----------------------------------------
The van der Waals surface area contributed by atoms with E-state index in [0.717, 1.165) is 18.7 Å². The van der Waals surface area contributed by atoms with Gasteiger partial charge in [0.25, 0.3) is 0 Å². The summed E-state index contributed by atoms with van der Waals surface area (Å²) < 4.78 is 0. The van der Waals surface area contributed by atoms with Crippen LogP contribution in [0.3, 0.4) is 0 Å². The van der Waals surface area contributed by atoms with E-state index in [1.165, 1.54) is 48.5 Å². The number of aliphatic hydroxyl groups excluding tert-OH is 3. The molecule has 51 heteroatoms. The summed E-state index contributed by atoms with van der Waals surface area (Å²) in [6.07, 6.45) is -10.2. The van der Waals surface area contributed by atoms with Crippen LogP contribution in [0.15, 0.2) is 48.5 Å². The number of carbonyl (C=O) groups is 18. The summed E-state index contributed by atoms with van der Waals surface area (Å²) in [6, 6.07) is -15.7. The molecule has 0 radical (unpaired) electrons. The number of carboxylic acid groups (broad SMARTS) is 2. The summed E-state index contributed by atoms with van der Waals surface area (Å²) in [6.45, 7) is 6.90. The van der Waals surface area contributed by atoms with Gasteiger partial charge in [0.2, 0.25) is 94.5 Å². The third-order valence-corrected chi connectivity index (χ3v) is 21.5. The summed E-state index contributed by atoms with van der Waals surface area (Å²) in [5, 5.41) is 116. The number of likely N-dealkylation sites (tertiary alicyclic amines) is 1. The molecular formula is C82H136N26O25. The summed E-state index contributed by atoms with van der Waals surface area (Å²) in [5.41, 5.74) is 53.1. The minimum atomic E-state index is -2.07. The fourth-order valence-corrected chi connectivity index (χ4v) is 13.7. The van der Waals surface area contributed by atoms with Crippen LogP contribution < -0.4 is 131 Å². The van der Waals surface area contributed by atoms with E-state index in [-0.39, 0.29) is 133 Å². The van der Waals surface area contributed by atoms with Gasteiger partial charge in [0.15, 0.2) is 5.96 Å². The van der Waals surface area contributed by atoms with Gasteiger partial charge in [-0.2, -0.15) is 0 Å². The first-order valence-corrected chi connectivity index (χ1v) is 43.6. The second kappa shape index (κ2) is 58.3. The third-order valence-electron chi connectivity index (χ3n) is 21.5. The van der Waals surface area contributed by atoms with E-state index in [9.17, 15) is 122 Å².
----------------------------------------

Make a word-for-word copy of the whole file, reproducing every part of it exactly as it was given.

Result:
The van der Waals surface area contributed by atoms with E-state index in [0.717, 1.165) is 18.7 Å². The van der Waals surface area contributed by atoms with Gasteiger partial charge in [0.25, 0.3) is 0 Å². The summed E-state index contributed by atoms with van der Waals surface area (Å²) < 4.78 is 0. The van der Waals surface area contributed by atoms with Crippen LogP contribution in [0.3, 0.4) is 0 Å². The van der Waals surface area contributed by atoms with E-state index in [1.165, 1.54) is 48.5 Å². The number of aliphatic hydroxyl groups excluding tert-OH is 3. The molecule has 51 heteroatoms. The summed E-state index contributed by atoms with van der Waals surface area (Å²) in [6.07, 6.45) is -10.2. The van der Waals surface area contributed by atoms with Crippen LogP contribution in [0.15, 0.2) is 48.5 Å². The number of carbonyl (C=O) groups is 18. The summed E-state index contributed by atoms with van der Waals surface area (Å²) in [6, 6.07) is -15.7. The molecule has 0 radical (unpaired) electrons. The number of carboxylic acid groups (broad SMARTS) is 2. The summed E-state index contributed by atoms with van der Waals surface area (Å²) in [6.45, 7) is 6.90. The van der Waals surface area contributed by atoms with Gasteiger partial charge in [0.2, 0.25) is 94.5 Å². The third-order valence-corrected chi connectivity index (χ3v) is 21.5. The summed E-state index contributed by atoms with van der Waals surface area (Å²) in [5, 5.41) is 116. The number of likely N-dealkylation sites (tertiary alicyclic amines) is 1. The molecular formula is C82H136N26O25. The summed E-state index contributed by atoms with van der Waals surface area (Å²) in [5.41, 5.74) is 53.1. The minimum atomic E-state index is -2.07. The fourth-order valence-corrected chi connectivity index (χ4v) is 13.7. The van der Waals surface area contributed by atoms with Crippen LogP contribution < -0.4 is 131 Å². The van der Waals surface area contributed by atoms with E-state index in [-0.39, 0.29) is 133 Å². The van der Waals surface area contributed by atoms with Gasteiger partial charge in [0.15, 0.2) is 5.96 Å². The van der Waals surface area contributed by atoms with Gasteiger partial charge in [-0.2, -0.15) is 0 Å². The first-order valence-corrected chi connectivity index (χ1v) is 43.6. The second kappa shape index (κ2) is 58.3. The third-order valence-electron chi connectivity index (χ3n) is 21.5. The van der Waals surface area contributed by atoms with E-state index in [9.17, 15) is 122 Å².